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Zappa by Zappa

In 2005, the album “We’re Only in It for the Money” by Frank Zappa and the Mothers of Invention” was added to the Library of Congress’ National Recording Registry.  Recently, we asked Dweezil Zappa–an accomplished musician in his own right–to look back at the album from a perspective that only he can give us–a son’s.  Below is what Mr. Zappa sent us.

                Dweezil and his dad

My Father once said:

“Information is not knowledge.
Knowledge is not wisdom.
Wisdom is not truth.
Truth is not beauty.
Beauty is not love.
Love is not music.
Music is THE BEST.”

I think he meant that music has the intangible power to inspire all of us and connect on a deeper level than any other substance in the known universe.  Most of us don’t know why we love it so much, we just feel it.  I think that’s the point.  Without question, that’s the power of music.  It can be felt both viscerally and emotionally in the rhythms and the melodies with and without words. It can calm and soothe or spark our curiosity and imagination or move us to tears and inspire change, all whilst making us want to move and heighten our senses.

When it comes to the creation of music there are very few that have ever operated at the level of a genius.  I’m talking about quantifiable genius, the kind of skill and creativity that cannot be matched in a lifetime.  They may inspire imitation or permutations thereof but there will always be a distinct honor bestowed on them for being vanguards and honing their originality.

My dad was a bona-fide composer who used a rock band as his orchestra for the most part and he truly was a genius musician.  While he did work with classical ensembles and orchestras as well, his musical gifts are best represented in his classical compositions.  They will continue to be respected and deconstructed for years so that they may be better understood.  His other music was so diverse it cannot be classified except as Zappa music.  He was able to continuously mix styles throughout his career, utilizing many layers of details from every aspect of music as well as music production and recording.  The totality of his music is best known for having rhythmic complexity and harmonic sophistication but the majority of his music is still widely overlooked mainly because it’s not ”commercial.”  Only a few of his songs made it on the radio and those that did had a comedic focus.  It’s fair to say that my father’s music is often portrayed as novelty music or even cartoon music (until you try to play it!).  If you take the time to dig deeper, there is a vast world of musical treasures to be discovered.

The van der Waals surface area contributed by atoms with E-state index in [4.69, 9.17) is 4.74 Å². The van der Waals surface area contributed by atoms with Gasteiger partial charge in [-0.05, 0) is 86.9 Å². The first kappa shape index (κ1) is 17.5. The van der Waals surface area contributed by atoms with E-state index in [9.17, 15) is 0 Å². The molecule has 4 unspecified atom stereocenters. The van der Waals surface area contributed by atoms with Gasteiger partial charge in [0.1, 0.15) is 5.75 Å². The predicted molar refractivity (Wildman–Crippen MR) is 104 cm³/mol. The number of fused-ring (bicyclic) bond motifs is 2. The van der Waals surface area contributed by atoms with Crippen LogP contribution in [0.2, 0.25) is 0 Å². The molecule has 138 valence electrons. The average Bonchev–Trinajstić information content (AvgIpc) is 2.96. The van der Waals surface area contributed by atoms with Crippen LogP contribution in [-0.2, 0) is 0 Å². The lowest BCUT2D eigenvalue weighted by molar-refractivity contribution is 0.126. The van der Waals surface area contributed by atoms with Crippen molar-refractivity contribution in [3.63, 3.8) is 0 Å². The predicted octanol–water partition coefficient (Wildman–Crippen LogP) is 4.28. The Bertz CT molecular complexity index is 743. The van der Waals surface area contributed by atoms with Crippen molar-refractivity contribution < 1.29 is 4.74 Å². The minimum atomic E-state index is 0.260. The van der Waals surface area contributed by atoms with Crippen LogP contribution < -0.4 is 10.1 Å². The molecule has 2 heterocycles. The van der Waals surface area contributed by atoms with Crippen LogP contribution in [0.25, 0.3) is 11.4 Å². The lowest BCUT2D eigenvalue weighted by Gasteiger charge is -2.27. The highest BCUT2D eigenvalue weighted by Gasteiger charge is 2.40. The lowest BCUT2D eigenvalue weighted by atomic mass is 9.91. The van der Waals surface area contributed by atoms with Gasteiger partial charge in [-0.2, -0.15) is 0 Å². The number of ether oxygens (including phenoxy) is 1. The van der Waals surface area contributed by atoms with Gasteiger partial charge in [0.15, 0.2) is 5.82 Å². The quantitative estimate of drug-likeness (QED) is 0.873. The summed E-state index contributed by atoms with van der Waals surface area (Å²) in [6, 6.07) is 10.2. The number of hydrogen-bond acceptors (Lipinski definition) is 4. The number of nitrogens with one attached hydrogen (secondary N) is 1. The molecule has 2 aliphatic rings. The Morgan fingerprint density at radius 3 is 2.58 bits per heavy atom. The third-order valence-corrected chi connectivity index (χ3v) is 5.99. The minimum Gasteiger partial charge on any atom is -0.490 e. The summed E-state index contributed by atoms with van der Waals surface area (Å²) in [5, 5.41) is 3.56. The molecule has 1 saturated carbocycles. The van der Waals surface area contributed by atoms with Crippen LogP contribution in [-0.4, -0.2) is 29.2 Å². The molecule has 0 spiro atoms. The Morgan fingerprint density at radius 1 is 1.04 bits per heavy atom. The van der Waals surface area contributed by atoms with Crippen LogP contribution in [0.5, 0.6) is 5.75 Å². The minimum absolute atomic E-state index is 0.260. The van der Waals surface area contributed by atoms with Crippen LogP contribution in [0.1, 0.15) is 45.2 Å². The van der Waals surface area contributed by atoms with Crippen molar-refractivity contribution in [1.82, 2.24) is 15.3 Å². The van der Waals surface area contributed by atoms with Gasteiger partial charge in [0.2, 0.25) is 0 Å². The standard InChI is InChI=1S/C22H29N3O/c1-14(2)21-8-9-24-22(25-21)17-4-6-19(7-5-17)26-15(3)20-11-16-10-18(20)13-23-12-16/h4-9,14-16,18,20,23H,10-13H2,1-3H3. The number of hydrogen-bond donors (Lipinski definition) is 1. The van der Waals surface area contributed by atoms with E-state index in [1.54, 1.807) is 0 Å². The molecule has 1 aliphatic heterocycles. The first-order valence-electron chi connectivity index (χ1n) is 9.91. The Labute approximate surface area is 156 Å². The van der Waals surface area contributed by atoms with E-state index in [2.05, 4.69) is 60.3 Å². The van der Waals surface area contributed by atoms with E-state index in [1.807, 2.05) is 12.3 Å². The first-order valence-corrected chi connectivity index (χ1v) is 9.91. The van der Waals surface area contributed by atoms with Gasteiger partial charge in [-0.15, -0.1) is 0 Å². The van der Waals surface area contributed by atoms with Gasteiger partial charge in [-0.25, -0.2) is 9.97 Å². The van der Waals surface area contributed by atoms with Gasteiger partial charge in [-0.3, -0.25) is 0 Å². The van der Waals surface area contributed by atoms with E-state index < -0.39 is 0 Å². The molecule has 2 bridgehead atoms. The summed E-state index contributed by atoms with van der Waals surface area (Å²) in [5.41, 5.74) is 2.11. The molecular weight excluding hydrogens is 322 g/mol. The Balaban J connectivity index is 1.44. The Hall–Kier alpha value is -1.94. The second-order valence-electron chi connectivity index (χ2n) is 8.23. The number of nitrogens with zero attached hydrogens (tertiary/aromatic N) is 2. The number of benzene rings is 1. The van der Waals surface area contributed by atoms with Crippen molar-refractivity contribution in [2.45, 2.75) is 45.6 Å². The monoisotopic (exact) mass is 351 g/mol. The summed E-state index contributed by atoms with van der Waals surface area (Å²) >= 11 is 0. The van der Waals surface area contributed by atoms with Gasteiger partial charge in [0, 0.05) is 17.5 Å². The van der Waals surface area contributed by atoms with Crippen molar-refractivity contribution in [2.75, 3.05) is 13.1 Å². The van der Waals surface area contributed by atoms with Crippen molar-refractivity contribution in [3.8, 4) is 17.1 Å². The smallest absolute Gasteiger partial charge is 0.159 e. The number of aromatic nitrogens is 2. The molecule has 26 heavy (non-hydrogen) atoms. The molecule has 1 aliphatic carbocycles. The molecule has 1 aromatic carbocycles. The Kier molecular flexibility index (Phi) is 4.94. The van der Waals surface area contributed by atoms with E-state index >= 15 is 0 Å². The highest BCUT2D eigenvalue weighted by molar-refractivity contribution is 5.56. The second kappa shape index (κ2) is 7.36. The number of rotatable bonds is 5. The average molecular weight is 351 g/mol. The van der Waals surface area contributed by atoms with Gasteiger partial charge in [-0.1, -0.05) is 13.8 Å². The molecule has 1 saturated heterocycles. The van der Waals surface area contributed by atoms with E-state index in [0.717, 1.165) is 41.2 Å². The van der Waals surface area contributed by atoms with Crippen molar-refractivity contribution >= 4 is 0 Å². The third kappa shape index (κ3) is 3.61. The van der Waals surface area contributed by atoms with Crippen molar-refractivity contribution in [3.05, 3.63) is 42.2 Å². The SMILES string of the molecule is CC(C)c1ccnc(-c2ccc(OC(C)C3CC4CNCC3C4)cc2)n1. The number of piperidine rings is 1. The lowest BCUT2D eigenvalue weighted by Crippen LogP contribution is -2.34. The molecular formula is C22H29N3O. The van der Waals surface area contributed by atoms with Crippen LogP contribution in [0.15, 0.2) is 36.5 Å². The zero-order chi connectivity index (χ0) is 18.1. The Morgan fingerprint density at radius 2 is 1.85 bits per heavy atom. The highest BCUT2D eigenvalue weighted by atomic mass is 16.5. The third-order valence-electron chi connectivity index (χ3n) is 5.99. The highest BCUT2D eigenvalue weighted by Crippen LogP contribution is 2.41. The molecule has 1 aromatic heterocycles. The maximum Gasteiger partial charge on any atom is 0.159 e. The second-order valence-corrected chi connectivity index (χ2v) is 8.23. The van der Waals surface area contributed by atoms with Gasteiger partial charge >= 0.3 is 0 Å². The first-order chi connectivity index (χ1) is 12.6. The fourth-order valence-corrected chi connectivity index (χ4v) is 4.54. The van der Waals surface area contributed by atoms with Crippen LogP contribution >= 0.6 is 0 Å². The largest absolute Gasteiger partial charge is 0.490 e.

The thing about “genius stuff” is that not everyone can recognize or understand it straight away. Some may never understand it and not even care about it.  For those who do, “genius stuff” is what makes us aspire to greatness ourselves.  It’s the benchmark for our own musical journey. Here’s the thing though, when you break music into its basic components, it’s so simple.  At its core there are only two ingredients, rhythm and melody.  Sounds easy right?  Why then is it so difficult to write something that elevates those attributes into an art form?